Questions of resource adequacy and generation fuel mix are to be addressed by states, and New York is working out the details on its Clean Energy Standard (CES) so that 50% of all electricity used in the state by 2030 would come from renewable energy sources, said New York State PSC Chair Audrey Zibelman.

New York PSC staff issued a CES white paper in late January that lays out some of the state’s priorities and possible mechanisms for achieving the CES goals, Zibelman told the NARUC electricity committee after the wholesale market panel discussion.

She highlighted a plan to try and keep two existing nuclear plants in the state – the R.E. Ginna facility owned by Exelon and the James A. FitzPatrick plant owned by Entergy (NYSE:ETR) – from being retired by their owners, following a directive from New York Gov. Andrew Cuomo. Cuomo in December 2015 called on state regulators to develop a process to prevent the premature retirement of upstate nuclear plants, noting their clean emissions and economic benefits to the state, Zibelman told the committee.

As a restructured state that has retail competition and relies on a competitive wholesale market, New York is confronting the fact that nuclear units are no longer able to maintain their financial viability in an era of low natural gas prices that affect the wholesale power market, she said. With Entergy and Exelon announcing plans to close the FitzPatrick and Ginna facilities in the coming year or so, even though the plants are licensed to operate to 2029 or later, New York officials are concerned that all the gains made in reducing emissions from power plants “would be lost if we lose those plants,” Zibelman said.

The Jan. 25 staff white paper calls for a transition period for reaching renewable targets during which New York’s market would put a price on the value of zero emission nuclear facilities in the state, separate from the market mechanisms to foster renewable resources, she said. All load-serving entities would be required to have a percentage of ZECs in their portfolio to help maintain the existing nuclear fleet in the state during the transition period, Zibelman said.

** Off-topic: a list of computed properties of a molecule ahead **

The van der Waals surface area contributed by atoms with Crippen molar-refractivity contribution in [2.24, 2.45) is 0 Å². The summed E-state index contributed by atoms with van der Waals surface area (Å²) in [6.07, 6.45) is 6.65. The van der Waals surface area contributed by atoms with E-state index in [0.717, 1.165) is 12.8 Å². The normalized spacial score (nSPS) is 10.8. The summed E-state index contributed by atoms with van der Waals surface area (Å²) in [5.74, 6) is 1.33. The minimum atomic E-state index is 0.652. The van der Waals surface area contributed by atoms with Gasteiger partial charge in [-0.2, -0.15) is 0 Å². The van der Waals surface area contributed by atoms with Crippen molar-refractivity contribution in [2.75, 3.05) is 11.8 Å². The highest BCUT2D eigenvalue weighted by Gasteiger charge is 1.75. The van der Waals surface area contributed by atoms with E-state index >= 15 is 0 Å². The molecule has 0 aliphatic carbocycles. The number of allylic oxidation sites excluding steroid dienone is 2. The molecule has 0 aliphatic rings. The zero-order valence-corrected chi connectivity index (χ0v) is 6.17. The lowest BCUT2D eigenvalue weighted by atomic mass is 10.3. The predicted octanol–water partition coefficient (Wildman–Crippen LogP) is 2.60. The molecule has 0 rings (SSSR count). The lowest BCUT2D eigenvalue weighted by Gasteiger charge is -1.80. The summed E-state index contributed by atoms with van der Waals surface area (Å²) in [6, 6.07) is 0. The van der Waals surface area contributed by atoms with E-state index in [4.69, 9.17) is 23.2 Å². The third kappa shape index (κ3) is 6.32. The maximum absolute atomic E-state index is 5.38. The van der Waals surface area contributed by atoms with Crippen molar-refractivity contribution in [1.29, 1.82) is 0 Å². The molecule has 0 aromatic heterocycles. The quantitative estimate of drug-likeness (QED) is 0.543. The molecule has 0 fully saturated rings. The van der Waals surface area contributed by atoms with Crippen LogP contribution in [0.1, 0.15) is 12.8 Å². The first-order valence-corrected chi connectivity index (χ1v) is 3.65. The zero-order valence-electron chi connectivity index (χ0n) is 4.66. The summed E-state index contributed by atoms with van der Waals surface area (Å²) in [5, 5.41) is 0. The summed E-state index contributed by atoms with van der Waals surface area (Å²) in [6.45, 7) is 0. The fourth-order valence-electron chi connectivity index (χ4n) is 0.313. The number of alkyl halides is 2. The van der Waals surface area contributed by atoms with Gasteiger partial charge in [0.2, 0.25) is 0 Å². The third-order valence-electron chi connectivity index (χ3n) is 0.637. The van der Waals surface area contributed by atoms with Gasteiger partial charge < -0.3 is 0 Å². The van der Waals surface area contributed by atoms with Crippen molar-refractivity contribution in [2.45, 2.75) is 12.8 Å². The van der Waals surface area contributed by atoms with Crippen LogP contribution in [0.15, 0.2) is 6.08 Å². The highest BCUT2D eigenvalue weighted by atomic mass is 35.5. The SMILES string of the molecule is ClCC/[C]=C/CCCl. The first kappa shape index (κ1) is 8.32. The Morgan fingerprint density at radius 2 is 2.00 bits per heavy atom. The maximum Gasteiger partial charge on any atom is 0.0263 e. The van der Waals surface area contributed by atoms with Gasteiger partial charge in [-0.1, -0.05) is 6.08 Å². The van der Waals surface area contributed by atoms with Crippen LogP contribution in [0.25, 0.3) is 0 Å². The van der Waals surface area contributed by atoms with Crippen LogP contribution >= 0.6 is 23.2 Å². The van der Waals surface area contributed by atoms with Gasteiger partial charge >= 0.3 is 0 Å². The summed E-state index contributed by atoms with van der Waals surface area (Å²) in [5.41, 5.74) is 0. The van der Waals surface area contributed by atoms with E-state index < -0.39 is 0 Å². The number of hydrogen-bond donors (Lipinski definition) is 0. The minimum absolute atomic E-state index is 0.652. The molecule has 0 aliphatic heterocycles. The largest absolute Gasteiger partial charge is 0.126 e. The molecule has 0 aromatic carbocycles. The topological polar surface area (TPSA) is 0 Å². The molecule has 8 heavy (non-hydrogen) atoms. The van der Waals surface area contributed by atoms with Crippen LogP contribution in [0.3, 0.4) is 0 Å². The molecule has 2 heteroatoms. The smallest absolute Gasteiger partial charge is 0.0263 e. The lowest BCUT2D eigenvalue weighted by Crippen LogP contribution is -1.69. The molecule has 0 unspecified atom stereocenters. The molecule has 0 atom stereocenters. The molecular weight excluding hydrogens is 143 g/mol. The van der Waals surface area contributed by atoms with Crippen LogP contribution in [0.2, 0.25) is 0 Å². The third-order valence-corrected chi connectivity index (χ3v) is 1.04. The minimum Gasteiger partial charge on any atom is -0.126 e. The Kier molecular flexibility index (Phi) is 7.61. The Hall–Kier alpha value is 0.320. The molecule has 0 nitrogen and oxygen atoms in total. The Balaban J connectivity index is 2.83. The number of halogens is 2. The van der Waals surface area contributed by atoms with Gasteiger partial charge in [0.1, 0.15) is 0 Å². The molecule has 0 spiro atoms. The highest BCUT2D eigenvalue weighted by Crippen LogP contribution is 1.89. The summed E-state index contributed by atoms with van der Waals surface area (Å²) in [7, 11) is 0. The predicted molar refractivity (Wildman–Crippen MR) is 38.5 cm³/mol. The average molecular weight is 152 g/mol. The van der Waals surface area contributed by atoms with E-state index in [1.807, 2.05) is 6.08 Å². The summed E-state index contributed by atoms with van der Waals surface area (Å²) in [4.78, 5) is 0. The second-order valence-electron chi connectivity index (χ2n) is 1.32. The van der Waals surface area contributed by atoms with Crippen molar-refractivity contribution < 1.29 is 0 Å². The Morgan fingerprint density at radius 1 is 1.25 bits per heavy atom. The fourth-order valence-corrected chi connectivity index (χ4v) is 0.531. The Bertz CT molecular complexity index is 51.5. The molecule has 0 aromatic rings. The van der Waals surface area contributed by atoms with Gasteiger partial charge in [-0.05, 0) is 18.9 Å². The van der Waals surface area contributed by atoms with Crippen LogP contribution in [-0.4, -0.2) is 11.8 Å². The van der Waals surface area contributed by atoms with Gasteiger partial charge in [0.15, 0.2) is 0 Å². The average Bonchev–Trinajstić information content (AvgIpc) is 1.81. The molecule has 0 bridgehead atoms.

Those ZECs could be obtained through an auction process, as part of a bundled power purchase agreement with New York nuclear facilities or through an alternative compliance payment, similar to renewable power markets in other states, she told the committee.

The purposes of the ZECs is to put a price on the zero emission attributes of the nuclear units, promote fuel diversity in the state and assign a value that the current wholesale market does not account for, Zibelman said.

The staff white paper said ZECs would be created and tracked through a newly designed New York Generation Attribute Tracking System. Eligible nuclear facilities must have an in-service date of Jan. 1, 2015, or earlier, be facing financial difficulty as determined by a staff examination of the books and records of the facility, and be operating under a renewed license from the U.S. Nuclear Regulatory Commission until 2029 or later, the white paper explained.

ZECs “are an opportunity to provide qualifying nuclear plants with support payments, reflective of their going forward costs of operation, to ensure they continue to operate, to assist the state in maintaining low GHG emissions and to continue to provide fuel diversity and price stability,” staff said in the white paper.

The mandate to purchase ZECs would begin on April 1, 2017, which is when a contract with the Ginna facility is due to expire and when Entergy has said the FitzPatrick plant would close, according to the white paper.

The document said staff would provide an estimate of costs for the CES program at a later date.